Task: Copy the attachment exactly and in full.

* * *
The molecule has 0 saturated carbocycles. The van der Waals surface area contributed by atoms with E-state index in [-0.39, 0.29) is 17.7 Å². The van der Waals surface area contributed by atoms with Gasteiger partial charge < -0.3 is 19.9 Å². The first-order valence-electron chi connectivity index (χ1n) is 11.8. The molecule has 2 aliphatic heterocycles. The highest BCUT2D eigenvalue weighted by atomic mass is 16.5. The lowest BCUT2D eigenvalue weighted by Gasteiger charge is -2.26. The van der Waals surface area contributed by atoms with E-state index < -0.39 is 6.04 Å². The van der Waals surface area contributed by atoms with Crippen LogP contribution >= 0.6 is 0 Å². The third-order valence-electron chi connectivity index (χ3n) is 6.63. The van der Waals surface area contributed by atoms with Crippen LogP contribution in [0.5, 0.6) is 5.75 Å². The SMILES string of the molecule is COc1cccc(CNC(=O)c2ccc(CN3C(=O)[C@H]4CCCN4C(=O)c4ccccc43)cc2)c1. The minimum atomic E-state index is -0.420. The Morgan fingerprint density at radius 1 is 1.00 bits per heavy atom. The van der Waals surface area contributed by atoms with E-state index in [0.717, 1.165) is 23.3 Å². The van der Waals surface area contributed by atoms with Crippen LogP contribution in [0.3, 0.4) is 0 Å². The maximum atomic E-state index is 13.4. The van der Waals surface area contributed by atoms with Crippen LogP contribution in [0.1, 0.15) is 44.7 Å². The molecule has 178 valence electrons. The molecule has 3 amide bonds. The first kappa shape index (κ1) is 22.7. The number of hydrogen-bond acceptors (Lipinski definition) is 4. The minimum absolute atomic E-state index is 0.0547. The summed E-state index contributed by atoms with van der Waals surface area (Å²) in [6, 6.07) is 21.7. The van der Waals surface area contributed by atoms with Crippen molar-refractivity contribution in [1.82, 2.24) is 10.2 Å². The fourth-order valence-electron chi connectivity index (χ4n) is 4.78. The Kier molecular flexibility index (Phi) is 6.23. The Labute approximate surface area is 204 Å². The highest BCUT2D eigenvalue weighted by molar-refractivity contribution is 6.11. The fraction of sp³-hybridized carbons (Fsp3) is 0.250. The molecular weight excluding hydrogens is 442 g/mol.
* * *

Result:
The molecule has 0 saturated carbocycles. The van der Waals surface area contributed by atoms with E-state index in [-0.39, 0.29) is 17.7 Å². The van der Waals surface area contributed by atoms with Gasteiger partial charge < -0.3 is 19.9 Å². The first-order valence-electron chi connectivity index (χ1n) is 11.8. The molecule has 2 aliphatic heterocycles. The highest BCUT2D eigenvalue weighted by atomic mass is 16.5. The lowest BCUT2D eigenvalue weighted by Gasteiger charge is -2.26. The van der Waals surface area contributed by atoms with E-state index < -0.39 is 6.04 Å². The van der Waals surface area contributed by atoms with Crippen LogP contribution >= 0.6 is 0 Å². The third-order valence-electron chi connectivity index (χ3n) is 6.63. The van der Waals surface area contributed by atoms with Crippen LogP contribution in [0.5, 0.6) is 5.75 Å². The SMILES string of the molecule is COc1cccc(CNC(=O)c2ccc(CN3C(=O)[C@H]4CCCN4C(=O)c4ccccc43)cc2)c1. The minimum atomic E-state index is -0.420. The Morgan fingerprint density at radius 1 is 1.00 bits per heavy atom. The van der Waals surface area contributed by atoms with E-state index in [0.717, 1.165) is 23.3 Å². The van der Waals surface area contributed by atoms with Crippen LogP contribution in [0.3, 0.4) is 0 Å². The maximum atomic E-state index is 13.4. The van der Waals surface area contributed by atoms with Crippen LogP contribution in [0.1, 0.15) is 44.7 Å². The molecule has 178 valence electrons. The molecule has 3 amide bonds. The first kappa shape index (κ1) is 22.7. The number of hydrogen-bond acceptors (Lipinski definition) is 4. The minimum absolute atomic E-state index is 0.0547. The summed E-state index contributed by atoms with van der Waals surface area (Å²) in [6, 6.07) is 21.7. The van der Waals surface area contributed by atoms with Crippen molar-refractivity contribution in [1.82, 2.24) is 10.2 Å². The fourth-order valence-electron chi connectivity index (χ4n) is 4.78. The Kier molecular flexibility index (Phi) is 6.23. The Labute approximate surface area is 204 Å². The highest BCUT2D eigenvalue weighted by molar-refractivity contribution is 6.11. The fraction of sp³-hybridized carbons (Fsp3) is 0.250. The molecular weight excluding hydrogens is 442 g/mol.